Jim Michalak's Boat Designs

118 E Randall, Lebanon, IL 62254

A page of boat designs and essays.

(15jan02) This issue will will begin a series about assembling an "instant" boat. I think the subject will absorb the next three issues.


... can now be found at Duckworks Magazine. You order with a shopping cart set up and pay with credit cards or by Paypal. Then Duckworks sends me an email about the order and then I send the plans right from me to you. The prices there are $6 more than ordering directly from me by mail in order to pay Duckworks and credit charges. The on line catalog has more plans offered, about 65, than what I can put in my paper catalog and the descriptions can be more complete and can have color photos.


Doug Bell's (Winnipeg) kids think about dad's Piccup Pram.




Contact info:


Jim Michalak
118 E Randall,
Lebanon, IL 62254

Send $1 for info on 20 boats.



Making A Hull 1



If you are making a sailboat and intend to make you own sail, be sure to make the sail before you start the hull. Here is why. The sail and hull usually need about the same assembly area. That is to say if you are building a boat that is 16' long and 5' wide you will need a clear work space that is about 20' x 10'. Usually you will need about the same area to make the sail for that boat. So if you clear that work space and make your sail first, you can bundle it up and stow it in a closet or in a corner while you work on the hull. If you make the hull first you will be out of luck for a work space to make your sail since you will need that space to store your hull. Not to mention having the space spattered with glue and paint. So make your sail first and get that over with in your head. Having the sail done will give you a jump start on making your hull.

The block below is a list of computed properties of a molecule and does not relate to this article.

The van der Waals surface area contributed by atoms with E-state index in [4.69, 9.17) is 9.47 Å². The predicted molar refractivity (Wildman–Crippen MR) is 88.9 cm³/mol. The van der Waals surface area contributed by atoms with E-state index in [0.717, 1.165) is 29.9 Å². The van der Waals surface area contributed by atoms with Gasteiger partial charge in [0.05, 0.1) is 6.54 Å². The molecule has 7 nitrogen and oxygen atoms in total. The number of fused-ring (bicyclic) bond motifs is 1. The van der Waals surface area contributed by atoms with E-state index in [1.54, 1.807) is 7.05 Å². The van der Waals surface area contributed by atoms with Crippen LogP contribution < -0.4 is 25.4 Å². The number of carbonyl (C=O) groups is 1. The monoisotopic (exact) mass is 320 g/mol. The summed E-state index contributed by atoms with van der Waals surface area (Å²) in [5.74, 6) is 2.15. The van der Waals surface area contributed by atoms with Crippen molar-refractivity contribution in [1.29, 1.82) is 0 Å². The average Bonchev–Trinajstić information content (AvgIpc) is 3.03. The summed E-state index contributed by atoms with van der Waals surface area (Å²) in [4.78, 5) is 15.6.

Look over your plans and see if there are any temporary forms. Usually these will be made of lumber, sometimes plywood, and will be discarded after the hull has reached a point where they are no longer needed. You want to make these frames and forms first.

I suggest you make the lumber forms first. Take one of the sheets of plywood that will be used for the hull panels and draw the shape of the forms on it. Here you aren't going to cut the plywood, only use it as a platform to assemble the lumber forms. Cut the lumber to fit the full sized layout on the plywood and screw it together so it fits. Usually an acceptable tolerance for something like this is 1/16" but you can get away with more sometimes. The last step is very important: be sure to mark bold centerlines on both sides of the forms and on the top and bottom edges too. Temporary forms seldom have bevels on any edges.